Kartoffelklöße (German Potato Dumplings)

When I posted the recipe for Sauerbraten recently, I promised I would also share the recipe to prepare the accompanying large potato dumplings called Klöße (singular Kloß). Kartoffel is German for potato. There are many variations of the recipe. The ones I made are much bigger and more creamy than their Italian cousins, potato gnocchi, because they are enriched with butter and egg yolk. They are a festive alternative for regular boiled potatoes with dishes that come with a lot of sauce, like Sauerbraten.


Makes 6 to 8 Klöße, enough to serve 3 to 4 as a side

500 grams (1.1 lbs) starchy potatoes

100 grams (2/3 cup) potato starch

1 egg yolk

1 Tbsp butter


freshly grated nutmeg


Peel the potatoes and cut them into chunks. Rinse them with cold water. Put them in a pot and barely cover with water. Bring to a boil.

Cover and boil the potatoes until they are tender, 20 to 25 minutes.

Drain the potatoes and put the pot over low heat to allow to dry them for a minute.

Rice the potatoes using a potato ricer or a food mill.

Add salt, freshly grated nutmeg, and butter (cut into small pieces).

Stir to mix.

Add potato starch and egg yolk.

Knead with your hands to include them into a homogeneous dough.

Now shape into 6 to 8 balls using your hands. This is easier if your hands are either moist or dusted with flour.

Bring a pot of water to a boil. When the water boils, reduce the heat so that it simmers gently. Now gently add the Klöße to the hot water.

Increase the heat if needed so that the water simmers.

Cover and simmer…

…until the Klöße are truly floating, 10 to 20 minutes.

Lift them out of the hot water with a strainer, and serve.



Shrimp-Crusted Grouper with Spinach and Butter Beans is a dish that was inspired by something I had on Ocean Drive in Miami Beach at A Fish Called Avalon.

18 thoughts on “Kartoffelklöße (German Potato Dumplings)

  1. Just cannot believe one egg yolk and a Tb of butter was all it took : must the most ‘saftig’ Klõsse I have ever seen ! I’d want three on a plate too . . . . 🙂 !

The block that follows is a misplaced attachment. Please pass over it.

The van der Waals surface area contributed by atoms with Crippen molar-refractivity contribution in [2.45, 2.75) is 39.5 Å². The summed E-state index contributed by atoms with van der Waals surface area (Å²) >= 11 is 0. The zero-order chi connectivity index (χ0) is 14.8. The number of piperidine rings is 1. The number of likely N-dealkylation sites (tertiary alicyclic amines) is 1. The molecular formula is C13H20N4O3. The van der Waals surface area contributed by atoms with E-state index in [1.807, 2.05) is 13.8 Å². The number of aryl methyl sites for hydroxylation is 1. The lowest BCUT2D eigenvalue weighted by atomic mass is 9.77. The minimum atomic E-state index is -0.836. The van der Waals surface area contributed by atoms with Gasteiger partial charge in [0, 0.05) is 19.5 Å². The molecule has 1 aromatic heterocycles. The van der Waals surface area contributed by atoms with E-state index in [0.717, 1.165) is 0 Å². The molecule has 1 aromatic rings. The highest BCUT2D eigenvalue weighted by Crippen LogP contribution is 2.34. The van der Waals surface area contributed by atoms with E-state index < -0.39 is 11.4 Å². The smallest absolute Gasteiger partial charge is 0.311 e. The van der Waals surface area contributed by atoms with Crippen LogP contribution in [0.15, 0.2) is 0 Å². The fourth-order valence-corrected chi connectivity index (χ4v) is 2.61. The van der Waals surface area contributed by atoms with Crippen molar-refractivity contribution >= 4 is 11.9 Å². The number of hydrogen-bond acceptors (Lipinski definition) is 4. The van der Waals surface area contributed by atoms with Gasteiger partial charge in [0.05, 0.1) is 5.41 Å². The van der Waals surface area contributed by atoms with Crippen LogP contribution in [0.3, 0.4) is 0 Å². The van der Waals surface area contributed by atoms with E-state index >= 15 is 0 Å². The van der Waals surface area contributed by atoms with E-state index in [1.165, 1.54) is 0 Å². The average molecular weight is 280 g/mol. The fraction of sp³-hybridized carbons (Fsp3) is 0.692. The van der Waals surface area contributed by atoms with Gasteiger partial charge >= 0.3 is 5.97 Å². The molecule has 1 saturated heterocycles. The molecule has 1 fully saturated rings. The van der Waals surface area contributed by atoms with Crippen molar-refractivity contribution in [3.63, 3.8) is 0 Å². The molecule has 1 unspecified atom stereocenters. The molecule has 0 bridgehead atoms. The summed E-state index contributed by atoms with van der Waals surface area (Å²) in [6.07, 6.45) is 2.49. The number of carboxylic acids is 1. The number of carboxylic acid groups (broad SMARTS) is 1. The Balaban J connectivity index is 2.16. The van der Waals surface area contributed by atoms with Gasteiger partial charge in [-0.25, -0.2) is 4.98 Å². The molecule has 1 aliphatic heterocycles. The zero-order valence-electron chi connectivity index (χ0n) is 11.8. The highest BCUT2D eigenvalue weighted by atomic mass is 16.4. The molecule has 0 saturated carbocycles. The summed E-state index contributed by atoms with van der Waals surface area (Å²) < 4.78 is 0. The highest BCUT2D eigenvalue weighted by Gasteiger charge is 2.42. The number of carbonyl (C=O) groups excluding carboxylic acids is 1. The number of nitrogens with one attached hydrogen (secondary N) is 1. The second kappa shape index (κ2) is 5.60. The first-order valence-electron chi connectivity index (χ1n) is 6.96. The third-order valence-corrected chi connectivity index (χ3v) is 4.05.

Liked by 1 person

    1. I would say they would be more of a substitute for mashed potatoes. Then the difference in effort is not so big, the texture and flavor are different, and it certainly looks a lot better 🙂

      Liked by 1 person

  2. Wow, just like home 🙂 Love these.
    Btw, there is a distinction between
    “cooked” potato dumplings (yours)
    “raw” potato dumplings, which are even better.
    The cooked ones are made of cooked potatoes, the raw ones of raw potatoes, then cooked. 🙂

    Liked by 1 person

  3. I agree with with Hans: While “Seidenlöße” (translates to silk dumplings) are very good, dumplings made of cooked and raw potatoes are exceptional. I have never heard of dumplings made of 100% raw potatoes. Most recipes call for 1/3 cooked and 2/3 raw potatoes. You don’t need flour, eggs or starch (if you have the right potatoe). The flavour is very distinctive. So is the texture. In some regions these dumplings are called “hairy” dumplings. The grated raw potatoes make for a characteristic texture. It is most important to use very good starchy potatoes. I never use potatoes from the supermarket. The best potatoes grow in the north of Germany. I do love “raw” dumplings. However, they might be an acquired taste for some people.

    Liked by 1 person

  4. I know I would love this potato dumpling, because I love any type of dumplings! The Hungarians have a large dumplings made with totasted croutons that is also boiled like your recipe but I always like to crisp them in a hot pan with butter. It is so good!

    Liked by 1 person

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